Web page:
> As philosopher David Oderberg has noted, it is particularly evident in natural cycles like the water cycle and the rock cycle. In the former case, condensation leads to precipitation, which leads to collection, which leads to evaporation, which leads to condensations, and the cycle begins again. In the latter case, igneous rock forms into sedimentary rock, which forms into metamorphic rock, which melts into magma, which hardens into igneous rock, and the cycle begins again. Scientists who study these processes identify each of their stages as playing a certain specific role relative to the others. For example, the role of condensation in the water is to bring about precipitation; the role of pressure in the rock cycle is, in conjunction with heat, to generate magma, and in the absence of heat to contribute to generating sedimentary rock; and so forth. Each stage has the production of some particular outcome or range of outcomes as an “end” or “goal” towards which it points. Nor will it do to suggest that either cycle could be adequately described by speaking of each stage as being the efficient cause of certain others, with no reference to its playing a “role” of generating some effect as an “end” or “goal.” For each stage has many other effects that are not part of the cycle. As Oderberg points out, sedimentation might (for example) happen to block the water flow to a certain region, the formation of magma might cause some local birds to migrate, or condensation in some area might for all we know cause someone to have arthritic pain in his big toe. But [these examples] are no part of the water cycle. Some causal chains are relevant to the cycles and some are not. Nor is it correct to say that the student of the rock or water cycles just happens to be interested in the way some rock generates other kinds and how water in one form brings about water in another form, and is not interested in [these examples]. For the patterns described by scientists studying these cycles are objective patterns in nature, not mere projections of human interests. But the only way to account for this is to recognize that each stage in the process, while it might have various sorts of effects, has only the generation of certain *specific* effects among them as its “end” or “goal” and that this is what determines its role in the cycle. In short, it is to recognize such cycles as teleological.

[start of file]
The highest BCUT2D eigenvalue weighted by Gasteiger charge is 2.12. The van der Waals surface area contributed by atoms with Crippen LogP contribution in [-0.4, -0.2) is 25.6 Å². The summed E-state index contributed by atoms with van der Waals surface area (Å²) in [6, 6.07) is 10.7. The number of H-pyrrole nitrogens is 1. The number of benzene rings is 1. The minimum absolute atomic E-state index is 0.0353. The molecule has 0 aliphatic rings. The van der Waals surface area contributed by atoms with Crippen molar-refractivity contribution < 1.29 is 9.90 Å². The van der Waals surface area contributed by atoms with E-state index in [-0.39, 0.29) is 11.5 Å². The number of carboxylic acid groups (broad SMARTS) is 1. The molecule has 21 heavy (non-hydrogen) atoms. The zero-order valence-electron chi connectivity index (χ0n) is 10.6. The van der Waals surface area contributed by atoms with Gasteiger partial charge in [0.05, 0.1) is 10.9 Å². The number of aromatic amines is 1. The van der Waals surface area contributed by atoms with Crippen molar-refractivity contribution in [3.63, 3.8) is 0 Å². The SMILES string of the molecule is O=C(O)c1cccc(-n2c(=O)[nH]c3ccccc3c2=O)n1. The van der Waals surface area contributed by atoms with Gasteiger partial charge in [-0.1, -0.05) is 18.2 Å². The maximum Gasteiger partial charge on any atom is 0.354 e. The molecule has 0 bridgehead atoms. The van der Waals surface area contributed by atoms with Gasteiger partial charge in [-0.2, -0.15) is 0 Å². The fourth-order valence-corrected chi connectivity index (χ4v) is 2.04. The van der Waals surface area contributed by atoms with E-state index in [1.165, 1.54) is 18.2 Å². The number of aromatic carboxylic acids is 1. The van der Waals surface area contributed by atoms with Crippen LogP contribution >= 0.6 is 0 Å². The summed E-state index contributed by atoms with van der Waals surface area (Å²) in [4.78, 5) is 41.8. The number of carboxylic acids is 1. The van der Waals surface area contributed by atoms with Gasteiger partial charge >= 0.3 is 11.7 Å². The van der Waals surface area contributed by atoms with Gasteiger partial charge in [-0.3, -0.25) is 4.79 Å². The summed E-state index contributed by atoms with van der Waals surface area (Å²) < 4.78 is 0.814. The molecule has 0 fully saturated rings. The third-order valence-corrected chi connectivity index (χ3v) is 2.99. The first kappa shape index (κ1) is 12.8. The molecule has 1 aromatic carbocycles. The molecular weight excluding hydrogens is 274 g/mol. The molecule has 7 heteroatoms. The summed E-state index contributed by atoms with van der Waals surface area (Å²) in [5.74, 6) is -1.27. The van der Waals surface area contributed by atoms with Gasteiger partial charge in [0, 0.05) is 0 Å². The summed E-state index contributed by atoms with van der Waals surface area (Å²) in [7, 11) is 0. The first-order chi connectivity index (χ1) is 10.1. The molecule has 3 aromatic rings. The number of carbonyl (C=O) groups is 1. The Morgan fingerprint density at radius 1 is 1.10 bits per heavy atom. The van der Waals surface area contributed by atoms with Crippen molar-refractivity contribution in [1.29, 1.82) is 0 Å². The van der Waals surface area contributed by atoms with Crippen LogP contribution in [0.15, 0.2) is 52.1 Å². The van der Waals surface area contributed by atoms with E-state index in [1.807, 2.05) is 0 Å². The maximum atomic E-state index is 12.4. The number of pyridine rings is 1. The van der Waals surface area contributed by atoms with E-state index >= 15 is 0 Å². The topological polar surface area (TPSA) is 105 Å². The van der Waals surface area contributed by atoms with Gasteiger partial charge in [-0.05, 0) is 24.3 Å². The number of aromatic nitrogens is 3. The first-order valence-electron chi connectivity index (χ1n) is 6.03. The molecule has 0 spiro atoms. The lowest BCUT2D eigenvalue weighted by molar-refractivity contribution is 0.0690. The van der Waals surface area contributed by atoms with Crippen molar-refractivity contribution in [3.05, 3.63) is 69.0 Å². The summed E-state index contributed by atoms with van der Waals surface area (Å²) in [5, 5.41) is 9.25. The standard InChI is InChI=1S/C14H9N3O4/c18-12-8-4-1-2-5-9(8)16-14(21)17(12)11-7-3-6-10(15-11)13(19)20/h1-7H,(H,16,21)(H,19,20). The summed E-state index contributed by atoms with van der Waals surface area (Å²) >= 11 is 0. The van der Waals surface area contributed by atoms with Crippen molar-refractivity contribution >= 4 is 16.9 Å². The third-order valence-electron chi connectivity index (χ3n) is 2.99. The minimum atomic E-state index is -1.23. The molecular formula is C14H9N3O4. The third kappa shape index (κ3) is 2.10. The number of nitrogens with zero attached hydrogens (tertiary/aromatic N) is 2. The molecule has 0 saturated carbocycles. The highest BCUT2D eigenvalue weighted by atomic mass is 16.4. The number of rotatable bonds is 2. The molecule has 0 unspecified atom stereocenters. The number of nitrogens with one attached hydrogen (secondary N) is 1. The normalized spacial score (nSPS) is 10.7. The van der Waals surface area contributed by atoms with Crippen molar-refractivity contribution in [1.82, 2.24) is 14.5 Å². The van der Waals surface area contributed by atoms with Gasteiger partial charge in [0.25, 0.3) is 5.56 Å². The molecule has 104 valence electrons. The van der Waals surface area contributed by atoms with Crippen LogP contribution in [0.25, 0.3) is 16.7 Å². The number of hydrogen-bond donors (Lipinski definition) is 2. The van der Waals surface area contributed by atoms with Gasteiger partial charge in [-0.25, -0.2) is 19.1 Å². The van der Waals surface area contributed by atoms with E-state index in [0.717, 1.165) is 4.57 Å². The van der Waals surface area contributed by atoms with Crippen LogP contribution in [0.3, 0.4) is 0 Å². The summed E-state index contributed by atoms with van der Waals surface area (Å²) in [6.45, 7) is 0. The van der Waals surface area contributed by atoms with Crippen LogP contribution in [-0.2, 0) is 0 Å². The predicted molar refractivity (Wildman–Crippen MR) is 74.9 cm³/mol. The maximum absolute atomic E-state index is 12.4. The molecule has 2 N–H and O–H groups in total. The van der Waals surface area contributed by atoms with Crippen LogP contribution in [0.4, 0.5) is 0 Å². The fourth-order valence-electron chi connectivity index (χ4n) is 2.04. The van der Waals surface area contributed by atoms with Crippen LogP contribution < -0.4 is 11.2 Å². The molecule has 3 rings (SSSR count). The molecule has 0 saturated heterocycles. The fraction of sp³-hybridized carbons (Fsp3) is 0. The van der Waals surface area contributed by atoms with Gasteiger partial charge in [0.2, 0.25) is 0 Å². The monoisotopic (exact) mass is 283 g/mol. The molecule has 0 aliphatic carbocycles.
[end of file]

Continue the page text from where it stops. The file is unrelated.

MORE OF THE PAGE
Interesting.

> As philosophers like G.F. Schueler and Scott Sehon have argued at length, no attempt to analyze human action in non-teleological terms has succeeded.

http://www.amazon.com/Reasons-Purposes-Rationality-Teleological-Explanation/dp/0199278458
http://www.amazon.com/Teleological-Realism-Agency-Explanation-Bradford/dp/0262195356